Monochrome Watches
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Video Review

The Nomos Lambda Steel “175 Years of Watchmaking in Glashütte”

Steel and enamel are THE materials of choice to celebrate 175 years of Glashütte watchmaking.

| By Brice Goulard | 3 min read |

Glashütte is a small village but it is a big name for German watchmaking. Following the establishment of watchmaking in 1845 thanks to a man named Lange, watchmakers from Dresden and beyond implemented a flourishing industry that would become the epicentre of fine horology in this country. Nomos, one of the youngest and most active brands located in this town, is celebrating “175 Years of Watchmaking in Glashütte” with a series of limited edition watches, including this one, a handsome version of the brand’s most exclusive watch, a Nomos Lambda with an enamel dial, a steel case and its beautiful hand-wound movement. So let’s take a closer look at it.

Nomos is a young brand based in the hometown of German watchmaking, Glashütte. It launched its first collection in 1992 and since then has always been known for modern and accessible luxury watches. In 2005, the brand introduced its first in-house movement, the Alpha, which remained a simple hand-wound engine. But in 2013, the brand upped its game with a new movement, far more precious and executed in the traditional German way – with large rubies in gold chatons, blued screws and a hand-engraved balance bridge. Clearly, when the occasion came to celebrate the 175th anniversary of the arrival of watchmaking to the town of Glashütte, this was a perfect movement.

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Today, for our latest video review – more of them can be seen here, on YouTube – we take a look at the attractive Nomos Lambda “175 Years of Watchmaking in Glashütte” with a white dial, a watch that is part of a trilogy of limited editions also available in black and in blue. A quick glance might lead you to believe that not much has been changed compared to the existing versions of the Lambda. But in fact, many things have been updated for this anniversary model. While all previous editions were made out of gold, the present watch is stainless steel, making this watch not only lighter and easier for daily wear, but also far more accessible. Another update concerns the case; it now measures 40.5mm in diameter, while the gold models are available in 39mm or 42mm.

The dial of this anniversary Nomos Lambda looks like older models, but it is new to this edition. Instead of the classic silver plating, the dial is coated with enamel – available in white like the watch you see here, but also in black and in blue. It results in a handsome glossy surface with a milky-white colour. The oversized and crystal-clear indications of the Lambda have been retained, with a small seconds at 6 o’clock and a large power reserve at 12 o’clock. Minimalist and refined, all indications are given by ultra-thin and very elegant blued steel hands, which give this watch its characteristic light and aerial personality.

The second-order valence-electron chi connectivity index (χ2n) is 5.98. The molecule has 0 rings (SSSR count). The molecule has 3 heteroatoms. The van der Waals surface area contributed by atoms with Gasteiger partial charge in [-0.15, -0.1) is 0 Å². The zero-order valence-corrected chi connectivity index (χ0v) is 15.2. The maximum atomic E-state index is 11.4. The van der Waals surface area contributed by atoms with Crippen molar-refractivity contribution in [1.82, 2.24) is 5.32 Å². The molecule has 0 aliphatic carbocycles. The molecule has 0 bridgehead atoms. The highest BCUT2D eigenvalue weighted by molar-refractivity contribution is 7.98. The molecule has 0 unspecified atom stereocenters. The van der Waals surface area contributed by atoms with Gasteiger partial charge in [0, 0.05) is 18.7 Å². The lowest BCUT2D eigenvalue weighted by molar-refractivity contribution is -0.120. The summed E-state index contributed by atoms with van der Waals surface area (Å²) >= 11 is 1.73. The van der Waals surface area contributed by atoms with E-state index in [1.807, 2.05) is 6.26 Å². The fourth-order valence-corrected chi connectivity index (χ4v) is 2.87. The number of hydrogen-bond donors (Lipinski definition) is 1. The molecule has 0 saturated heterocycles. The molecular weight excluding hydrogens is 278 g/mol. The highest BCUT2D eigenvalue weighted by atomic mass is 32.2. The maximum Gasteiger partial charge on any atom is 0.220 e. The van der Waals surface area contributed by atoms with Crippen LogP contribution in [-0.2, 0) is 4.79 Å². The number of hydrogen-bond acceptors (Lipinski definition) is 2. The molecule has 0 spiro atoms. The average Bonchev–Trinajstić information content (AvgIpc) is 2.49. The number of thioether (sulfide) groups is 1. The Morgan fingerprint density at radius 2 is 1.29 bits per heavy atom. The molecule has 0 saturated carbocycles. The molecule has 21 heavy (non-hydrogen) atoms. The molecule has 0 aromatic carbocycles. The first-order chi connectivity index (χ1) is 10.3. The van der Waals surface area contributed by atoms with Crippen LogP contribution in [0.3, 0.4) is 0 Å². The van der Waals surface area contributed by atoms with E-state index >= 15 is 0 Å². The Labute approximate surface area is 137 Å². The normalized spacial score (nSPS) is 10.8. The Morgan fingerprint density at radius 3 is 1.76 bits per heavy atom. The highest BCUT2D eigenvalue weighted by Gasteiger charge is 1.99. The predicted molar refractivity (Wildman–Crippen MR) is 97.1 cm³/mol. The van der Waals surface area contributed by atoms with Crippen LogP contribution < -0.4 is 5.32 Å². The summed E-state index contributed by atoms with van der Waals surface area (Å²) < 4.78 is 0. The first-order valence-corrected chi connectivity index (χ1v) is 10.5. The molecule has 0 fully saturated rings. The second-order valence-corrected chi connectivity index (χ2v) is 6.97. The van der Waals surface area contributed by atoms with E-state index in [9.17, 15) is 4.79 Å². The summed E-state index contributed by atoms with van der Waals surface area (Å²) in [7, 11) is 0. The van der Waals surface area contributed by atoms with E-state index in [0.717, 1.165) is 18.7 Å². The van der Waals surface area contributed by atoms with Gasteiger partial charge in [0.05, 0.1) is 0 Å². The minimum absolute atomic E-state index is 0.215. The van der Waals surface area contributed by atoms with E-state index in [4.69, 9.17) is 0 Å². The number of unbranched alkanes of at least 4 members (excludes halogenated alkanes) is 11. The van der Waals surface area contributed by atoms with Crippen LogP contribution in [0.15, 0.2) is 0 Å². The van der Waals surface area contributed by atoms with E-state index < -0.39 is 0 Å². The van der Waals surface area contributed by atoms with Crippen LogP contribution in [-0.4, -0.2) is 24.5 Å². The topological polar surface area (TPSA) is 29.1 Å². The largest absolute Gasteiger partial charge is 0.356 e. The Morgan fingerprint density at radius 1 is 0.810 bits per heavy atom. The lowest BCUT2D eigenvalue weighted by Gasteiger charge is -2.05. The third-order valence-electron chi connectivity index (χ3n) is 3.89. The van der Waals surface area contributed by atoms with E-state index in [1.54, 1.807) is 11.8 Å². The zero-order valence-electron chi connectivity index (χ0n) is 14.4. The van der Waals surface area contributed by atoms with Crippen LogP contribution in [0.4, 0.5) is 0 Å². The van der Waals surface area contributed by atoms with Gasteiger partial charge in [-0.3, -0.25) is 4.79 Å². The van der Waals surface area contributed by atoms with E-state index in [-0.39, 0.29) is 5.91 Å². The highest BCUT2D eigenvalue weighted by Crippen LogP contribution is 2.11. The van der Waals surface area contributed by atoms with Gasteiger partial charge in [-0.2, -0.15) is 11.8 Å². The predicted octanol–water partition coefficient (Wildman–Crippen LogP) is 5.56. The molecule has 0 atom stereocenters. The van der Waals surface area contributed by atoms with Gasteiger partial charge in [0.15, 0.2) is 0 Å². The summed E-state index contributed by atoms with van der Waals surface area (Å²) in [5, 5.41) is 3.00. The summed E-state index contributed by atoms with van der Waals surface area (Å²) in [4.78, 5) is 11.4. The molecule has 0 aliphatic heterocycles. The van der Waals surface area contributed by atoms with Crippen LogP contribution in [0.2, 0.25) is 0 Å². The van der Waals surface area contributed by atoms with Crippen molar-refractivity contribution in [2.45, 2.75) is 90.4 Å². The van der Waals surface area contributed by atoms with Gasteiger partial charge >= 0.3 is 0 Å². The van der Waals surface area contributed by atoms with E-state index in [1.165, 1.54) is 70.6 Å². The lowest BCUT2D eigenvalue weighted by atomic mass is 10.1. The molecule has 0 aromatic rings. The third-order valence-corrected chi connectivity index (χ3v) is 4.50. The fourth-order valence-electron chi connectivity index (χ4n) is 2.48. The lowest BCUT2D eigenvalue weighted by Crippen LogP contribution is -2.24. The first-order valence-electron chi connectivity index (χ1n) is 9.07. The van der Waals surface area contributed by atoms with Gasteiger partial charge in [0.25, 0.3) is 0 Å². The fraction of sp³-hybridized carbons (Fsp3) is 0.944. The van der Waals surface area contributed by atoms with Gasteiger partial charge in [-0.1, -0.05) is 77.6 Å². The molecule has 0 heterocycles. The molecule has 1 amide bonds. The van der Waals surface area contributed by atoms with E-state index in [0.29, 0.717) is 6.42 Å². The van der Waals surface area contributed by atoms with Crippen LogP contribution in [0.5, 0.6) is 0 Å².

The pièce de résistance is the calibre DUW 1001 movement. Visible through the sapphire caseback the calibre is designed and developed to meet the typical Glashütte watchmaking design codes: a large three-quarter plate featuring thin radial stripes, a hand-engraved balance cock, a swan-neck fine adjustment, screw balance and jewels mounted in gold chatons with blued screws. This movement is not only refined but its also powerful, with a double-barrel delivering 84 hours of power reserve. The hand engraving on the balance cock in German reads: Lovingly Produced in Glashütte.

This watch is worn on a classic and discreet Shell Cordovan leather strap with pin buckle. Limited to 175 pieces per colour, it retails for EUR 5,800. Make sure to watch the video above to get all the details about this handsome edition of the Nomos Lambda in steel.

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3 responses

  1. Hi, I bought this lovely piece in black last month. But I have a question: is the dial really enamel? Les Rhabilleurs, while reviewing the watch, said it is NOT enamel. Could you help me clarify? 🙂

  2. @AK – from what we know, it is not grand feu enamel like traditionally in high-end watches. It is a so-called ‘cold enamel’ process that is applied on the dial.

  3. ..and we have the official answer from NOMOS:
    When we talk about enamel white, we indeed refer to color / finish of the dial that resembles enamel which we achieve through our technique as described down below. The term “enamel laquer” is quite applicable for this procedure.
    However, you are right in claiming that it is indeed not “real” enamel, which is produced differently. The costs for enamel dials are significantly higher which we would have to pass on to our customers. In order to provide still exceptionally good quality to a fair price, we decided to go with this procedure.

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